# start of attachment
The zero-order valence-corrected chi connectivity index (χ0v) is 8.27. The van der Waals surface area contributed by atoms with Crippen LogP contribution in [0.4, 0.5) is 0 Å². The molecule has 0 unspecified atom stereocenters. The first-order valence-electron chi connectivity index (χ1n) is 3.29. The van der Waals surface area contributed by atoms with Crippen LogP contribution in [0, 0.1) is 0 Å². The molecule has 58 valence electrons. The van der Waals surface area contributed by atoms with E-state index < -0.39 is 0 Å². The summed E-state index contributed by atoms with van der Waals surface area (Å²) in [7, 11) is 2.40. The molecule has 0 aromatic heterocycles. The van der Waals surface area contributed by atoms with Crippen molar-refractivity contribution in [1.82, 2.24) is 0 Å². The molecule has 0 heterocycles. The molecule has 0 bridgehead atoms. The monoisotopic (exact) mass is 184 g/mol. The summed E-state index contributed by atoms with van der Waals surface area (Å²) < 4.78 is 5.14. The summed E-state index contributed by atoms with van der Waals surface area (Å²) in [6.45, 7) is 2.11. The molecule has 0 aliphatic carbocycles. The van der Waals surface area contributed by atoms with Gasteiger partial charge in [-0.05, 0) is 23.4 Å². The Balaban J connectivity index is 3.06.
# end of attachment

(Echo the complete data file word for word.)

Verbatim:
The zero-order valence-corrected chi connectivity index (χ0v) is 8.27. The van der Waals surface area contributed by atoms with Crippen LogP contribution in [0.4, 0.5) is 0 Å². The molecule has 0 unspecified atom stereocenters. The first-order valence-electron chi connectivity index (χ1n) is 3.29. The van der Waals surface area contributed by atoms with Crippen LogP contribution in [0, 0.1) is 0 Å². The molecule has 58 valence electrons. The van der Waals surface area contributed by atoms with E-state index < -0.39 is 0 Å². The summed E-state index contributed by atoms with van der Waals surface area (Å²) in [7, 11) is 2.40. The molecule has 0 aromatic heterocycles. The van der Waals surface area contributed by atoms with Crippen molar-refractivity contribution in [1.82, 2.24) is 0 Å². The molecule has 0 heterocycles. The molecule has 0 bridgehead atoms. The monoisotopic (exact) mass is 184 g/mol. The summed E-state index contributed by atoms with van der Waals surface area (Å²) < 4.78 is 5.14. The summed E-state index contributed by atoms with van der Waals surface area (Å²) in [6.45, 7) is 2.11. The molecule has 0 aliphatic carbocycles. The van der Waals surface area contributed by atoms with Gasteiger partial charge in [-0.05, 0) is 23.4 Å². The Balaban J connectivity index is 3.06.